Supplies of organic cauliflower out of California’s desert region are good.
“The weather in the desert is very amenable—it’s not too hot or too cold. So supplies should be steady for the next little bit,” says Stefan Misse of Discovery Organics based in Vancouver, Canada. “It’s a good time right now for cauliflower out of the desert.”
Misse notes that volume is similar to last year at this time. “There’s only a limited amount of growing space in the El Centro area and most growers know what they’re going to sell and try not to plant too much more than that,” says Misse.
Photo: Access Organics
Meanwhile, organic cauliflower is continuing to see strong demand this year as it has for the past few years. “I don’t see that changing. In the past couple of years, it’s definitely been a commodity that’s on people’s radar a bit more,” says Misse. “It’s being looked at as a potential processing commodity rather than a fresh-cut item all the time.”
As far as pricing, Misse has in fact moved towards a more Fair trade or contract-type pricing with its growers. “We’re trying to emulate a Fair trade or contract model rather than leaving a grower working with commodities on a speculative market,” he says. This means working ahead with growers to determine the sales volumes for a quarter for example and in turn, the grower will look at production costs and determine a fair for-profit cost. “Then when the market fluxes, we have consistent pricing and they have consistent volume and it evens out,” adds Misse.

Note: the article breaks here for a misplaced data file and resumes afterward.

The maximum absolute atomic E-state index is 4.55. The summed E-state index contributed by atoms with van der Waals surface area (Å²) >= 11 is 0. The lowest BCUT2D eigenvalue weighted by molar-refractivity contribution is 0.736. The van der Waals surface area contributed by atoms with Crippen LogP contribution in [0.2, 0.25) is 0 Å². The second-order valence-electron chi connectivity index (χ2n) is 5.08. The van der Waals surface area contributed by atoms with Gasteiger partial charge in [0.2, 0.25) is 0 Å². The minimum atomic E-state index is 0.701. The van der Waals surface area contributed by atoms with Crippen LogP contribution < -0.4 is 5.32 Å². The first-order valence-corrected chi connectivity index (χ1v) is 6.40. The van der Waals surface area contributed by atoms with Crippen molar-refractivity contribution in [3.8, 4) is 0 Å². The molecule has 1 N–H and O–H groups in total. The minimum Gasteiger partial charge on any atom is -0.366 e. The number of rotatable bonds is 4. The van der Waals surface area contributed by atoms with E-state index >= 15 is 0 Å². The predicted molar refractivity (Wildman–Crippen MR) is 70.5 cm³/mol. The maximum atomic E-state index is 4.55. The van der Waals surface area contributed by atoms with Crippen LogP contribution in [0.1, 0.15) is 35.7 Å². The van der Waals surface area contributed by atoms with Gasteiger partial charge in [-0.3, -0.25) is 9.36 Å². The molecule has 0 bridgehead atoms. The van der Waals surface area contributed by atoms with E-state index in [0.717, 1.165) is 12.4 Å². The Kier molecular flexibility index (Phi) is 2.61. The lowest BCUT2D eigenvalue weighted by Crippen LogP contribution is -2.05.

It’s a model that Discovery has set up with companies such as Access Organics Inc. (who represents Mainas Farms, Navajo Pride Organics and other organic growers in the industry).
Photo: Access Organics
“It’s harder and harder for growers to just roll the dice every year to see if they’ll get all of their inputs and investments back,” says Bonnie Poux of Access. “Discovery Organics is willing to make strong commitments ahead of time to the farmers so that they take some of that fear away. And the fact that Discovery has a customer base supporting these relationships in a competitive market should not go unnoticed.”
It’s also the kind of model Poux says more organic companies are moving towards.
“Conventional does it more to make it easier for their buyer—they can have one buyer handle a larger number of commodities at a time and they don’t have to think about who they can buy from and who they can support. It can just be done automatically through a computer,” she says. “With organic production, the grassroots support has historically been strong to make sure that the farmers survive and continue growing long into the future. However, in recent years, the increased competition on open-market pricing for organic farms is creating instability. Thankfully, Fair trade and pre-committed volume and pricing between wholesalers, retailers and the grower base has created more confidence for all parties.”